Brain Facts

Brain Facts

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Violent TV Changes the Brain

January 7, 2002

Research conducted over the past 30 years has shown that televised violence does influence viewers' attitudes, values and behavior. Now scientists have shown the areas of the brain that produce these effects.

Past research has shown that there seem to be three main areas of influence: aggression, desensitization and fear.

Aggression. Viewing televised violence can lead to increases in aggressive behavior and/or changes in attitudes and values favoring the use of aggression to solve conflicts.
Desensitization. Extensive violence viewing may lead to decreased sensitivity to violence and a greater willingness to tolerate increasing levels of violence in society.
Fear. Extensive exposure to television violence may produce the "mean world syndrome," in which viewers overestimate their risk of victimization.
The exact neurological processes which led to these changes was unknown. However recent developments in the technology of what is called "brain-mapping" have enabled researchers to actually look inside the brain to see what was going on while people watched violent and non-violent TV. The results have been published in Psychiatric Times.

A team led by John Murray, PhD, professor of developmental psychology at Kansas State University, used functional magnetic resonance imaging (fMRI) to map the brains of eight children (five boys, three girls; aged 8 to 13 years) while they watched violent and nonviolent videotapes.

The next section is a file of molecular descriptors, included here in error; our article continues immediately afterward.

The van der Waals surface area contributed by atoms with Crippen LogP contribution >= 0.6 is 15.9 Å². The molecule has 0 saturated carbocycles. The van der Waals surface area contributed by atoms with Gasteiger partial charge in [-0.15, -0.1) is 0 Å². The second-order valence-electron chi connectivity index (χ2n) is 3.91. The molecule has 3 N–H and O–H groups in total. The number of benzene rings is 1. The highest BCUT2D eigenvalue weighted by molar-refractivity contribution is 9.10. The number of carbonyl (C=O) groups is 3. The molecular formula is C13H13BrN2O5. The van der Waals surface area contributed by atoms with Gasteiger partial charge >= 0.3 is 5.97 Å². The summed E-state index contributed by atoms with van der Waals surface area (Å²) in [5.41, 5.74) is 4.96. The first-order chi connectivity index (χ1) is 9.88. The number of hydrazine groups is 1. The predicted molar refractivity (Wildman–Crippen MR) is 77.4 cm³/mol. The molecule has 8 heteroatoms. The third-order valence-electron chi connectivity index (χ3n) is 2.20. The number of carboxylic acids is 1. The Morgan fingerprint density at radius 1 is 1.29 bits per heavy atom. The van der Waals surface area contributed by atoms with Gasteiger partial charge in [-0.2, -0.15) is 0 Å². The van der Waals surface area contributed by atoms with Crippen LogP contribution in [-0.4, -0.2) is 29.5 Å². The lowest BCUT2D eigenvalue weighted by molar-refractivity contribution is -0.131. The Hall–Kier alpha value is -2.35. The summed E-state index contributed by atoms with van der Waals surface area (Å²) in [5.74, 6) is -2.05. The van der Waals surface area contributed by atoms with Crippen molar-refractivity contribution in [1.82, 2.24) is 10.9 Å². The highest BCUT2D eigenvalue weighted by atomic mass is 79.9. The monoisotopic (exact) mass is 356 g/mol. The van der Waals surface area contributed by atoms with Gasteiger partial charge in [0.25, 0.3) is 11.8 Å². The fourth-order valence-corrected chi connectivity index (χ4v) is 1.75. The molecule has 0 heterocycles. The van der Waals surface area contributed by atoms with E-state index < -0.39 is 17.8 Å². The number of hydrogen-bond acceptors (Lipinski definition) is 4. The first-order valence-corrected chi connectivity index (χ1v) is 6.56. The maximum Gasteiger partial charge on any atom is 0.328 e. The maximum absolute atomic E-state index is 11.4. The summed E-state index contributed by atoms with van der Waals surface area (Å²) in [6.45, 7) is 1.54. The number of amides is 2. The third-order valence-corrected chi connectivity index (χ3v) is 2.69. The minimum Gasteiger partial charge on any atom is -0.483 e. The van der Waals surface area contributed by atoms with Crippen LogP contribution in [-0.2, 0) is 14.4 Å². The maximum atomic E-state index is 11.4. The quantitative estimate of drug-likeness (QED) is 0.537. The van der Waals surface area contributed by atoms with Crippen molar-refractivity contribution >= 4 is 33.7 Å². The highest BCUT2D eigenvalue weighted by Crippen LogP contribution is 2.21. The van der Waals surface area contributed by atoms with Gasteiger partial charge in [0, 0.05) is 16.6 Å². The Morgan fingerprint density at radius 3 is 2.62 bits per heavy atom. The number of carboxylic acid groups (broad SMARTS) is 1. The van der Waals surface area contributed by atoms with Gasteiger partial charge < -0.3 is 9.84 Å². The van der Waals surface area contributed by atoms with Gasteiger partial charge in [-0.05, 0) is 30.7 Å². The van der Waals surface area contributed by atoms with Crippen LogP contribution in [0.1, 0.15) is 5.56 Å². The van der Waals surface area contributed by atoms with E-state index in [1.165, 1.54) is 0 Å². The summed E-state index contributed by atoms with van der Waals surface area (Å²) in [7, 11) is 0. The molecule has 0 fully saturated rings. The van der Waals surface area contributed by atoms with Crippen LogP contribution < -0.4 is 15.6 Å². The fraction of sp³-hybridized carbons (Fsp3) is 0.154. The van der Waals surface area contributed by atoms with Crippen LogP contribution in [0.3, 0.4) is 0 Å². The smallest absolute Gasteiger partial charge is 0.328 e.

The violent video segments consisted of two, three-minute clips of boxing from "Rocky IV". The nonviolent video segments were two, three-minute clips of a National Geographic program on animals at play and "Ghostwriter," a children's literacy program set in a mystery context. In addition, they presented two, three-minute control, rest/fixation clips of an "X" on a blue screen.

They conducted whole-brain fMRI throughout the 18 minutes of viewing. In this study, they found that both violent and nonviolent viewing activated regions implicated in aspects of visual and auditory processing. In contrast, however, viewing violence selectively recruited right precuneus, right posterior cingulate, right amygdala, bilateral hippocampus and parahippocampus, bilateral pulvinar, right inferior parietal and prefrontal, and right premotor cortex.

In this way they found that viewing televised violence appears to activate brain areas involved in arousal/attention, detection of threat, episodic memory encoding and retrieval, and motor programming.

The regions of interest in the brain scans of the eight children included the amygdala, hippocampus and posterior cingulate. These areas of the brain are likely indicators of threat-perception and possible long-term memory storage of the threat-event (particularly, these patterns are similar to the memory storage of traumatic events in post-traumatic stress disorder).

"These activation patterns are important" says Dr Murray, "because they demonstrate that viewing video violence selectively activates right hemisphere and some bilateral areas that collectively suggest significant emotional processing of video violence."

In other words viewing TV violence can have the same effect on the brain as living in a violent home or neighborhood.

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